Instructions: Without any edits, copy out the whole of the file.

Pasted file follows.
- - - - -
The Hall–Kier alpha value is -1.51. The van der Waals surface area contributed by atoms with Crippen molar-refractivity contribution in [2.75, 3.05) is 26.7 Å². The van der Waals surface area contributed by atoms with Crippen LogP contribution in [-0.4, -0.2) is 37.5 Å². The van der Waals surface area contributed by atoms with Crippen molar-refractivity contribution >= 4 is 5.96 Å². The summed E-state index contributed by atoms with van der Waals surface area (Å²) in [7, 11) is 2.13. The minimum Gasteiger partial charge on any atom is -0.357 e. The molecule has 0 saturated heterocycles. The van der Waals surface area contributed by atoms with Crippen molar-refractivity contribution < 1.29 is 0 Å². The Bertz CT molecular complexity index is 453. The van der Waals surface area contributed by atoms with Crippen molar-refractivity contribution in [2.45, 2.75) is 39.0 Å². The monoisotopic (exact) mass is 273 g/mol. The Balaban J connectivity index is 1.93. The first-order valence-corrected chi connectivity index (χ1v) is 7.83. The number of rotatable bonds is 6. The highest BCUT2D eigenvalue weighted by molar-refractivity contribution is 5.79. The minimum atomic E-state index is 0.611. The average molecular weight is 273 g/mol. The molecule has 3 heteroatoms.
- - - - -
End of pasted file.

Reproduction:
The Hall–Kier alpha value is -1.51. The van der Waals surface area contributed by atoms with Crippen molar-refractivity contribution in [2.75, 3.05) is 26.7 Å². The van der Waals surface area contributed by atoms with Crippen LogP contribution in [-0.4, -0.2) is 37.5 Å². The van der Waals surface area contributed by atoms with Crippen molar-refractivity contribution >= 4 is 5.96 Å². The summed E-state index contributed by atoms with van der Waals surface area (Å²) in [7, 11) is 2.13. The minimum Gasteiger partial charge on any atom is -0.357 e. The molecule has 0 saturated heterocycles. The van der Waals surface area contributed by atoms with Crippen molar-refractivity contribution < 1.29 is 0 Å². The Bertz CT molecular complexity index is 453. The van der Waals surface area contributed by atoms with Crippen molar-refractivity contribution in [2.45, 2.75) is 39.0 Å². The monoisotopic (exact) mass is 273 g/mol. The Balaban J connectivity index is 1.93. The first-order valence-corrected chi connectivity index (χ1v) is 7.83. The number of rotatable bonds is 6. The highest BCUT2D eigenvalue weighted by molar-refractivity contribution is 5.79. The minimum atomic E-state index is 0.611. The average molecular weight is 273 g/mol. The molecule has 3 heteroatoms.